Drawing on social theories associated with Pierre Bourdieu and other prominent thinkers, Labor Movement suggests that migration regulates labor markets through processes of social distinction, cultural judgement and the strategic deployment of citizenship. European and North American case studies illustrate how the labor of international migrants is systematically devalued and how popular discourse legitimates the demotion of migrants to subordinate labor. Engaging with various immigrant groups in different cities, including South Asian immigrants in Vancouver, foreigners and Spataussiedler in Berlin, and Mexican and Caribbean offshore workers in rural Ontario, the studies seek to unravel the complex web of regulatory labor market processes related to international migration.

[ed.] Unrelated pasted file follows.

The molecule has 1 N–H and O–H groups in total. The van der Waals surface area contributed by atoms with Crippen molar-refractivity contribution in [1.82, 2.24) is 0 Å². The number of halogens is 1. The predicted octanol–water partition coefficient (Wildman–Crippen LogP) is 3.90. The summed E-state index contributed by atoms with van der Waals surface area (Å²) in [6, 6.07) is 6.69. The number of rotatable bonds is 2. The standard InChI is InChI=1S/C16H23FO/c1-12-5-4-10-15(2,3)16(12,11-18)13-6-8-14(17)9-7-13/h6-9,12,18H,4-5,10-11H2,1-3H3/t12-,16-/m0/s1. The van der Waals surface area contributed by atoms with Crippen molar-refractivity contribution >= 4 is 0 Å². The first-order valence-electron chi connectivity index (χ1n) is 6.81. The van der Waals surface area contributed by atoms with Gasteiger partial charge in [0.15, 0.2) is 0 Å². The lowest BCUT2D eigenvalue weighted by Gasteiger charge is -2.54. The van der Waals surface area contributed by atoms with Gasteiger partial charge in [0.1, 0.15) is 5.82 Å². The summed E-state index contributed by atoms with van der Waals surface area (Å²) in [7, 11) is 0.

Recognizing and understanding these processes, Bauder argues, is an important step towards building effective activist strategies and for envisioning new roles for migrating workers and people. The book is a valuable resource to researchers and students in economics, ethnic and migration studies, geography, sociology, political science, and to frontline activists in Europe, North America and beyond.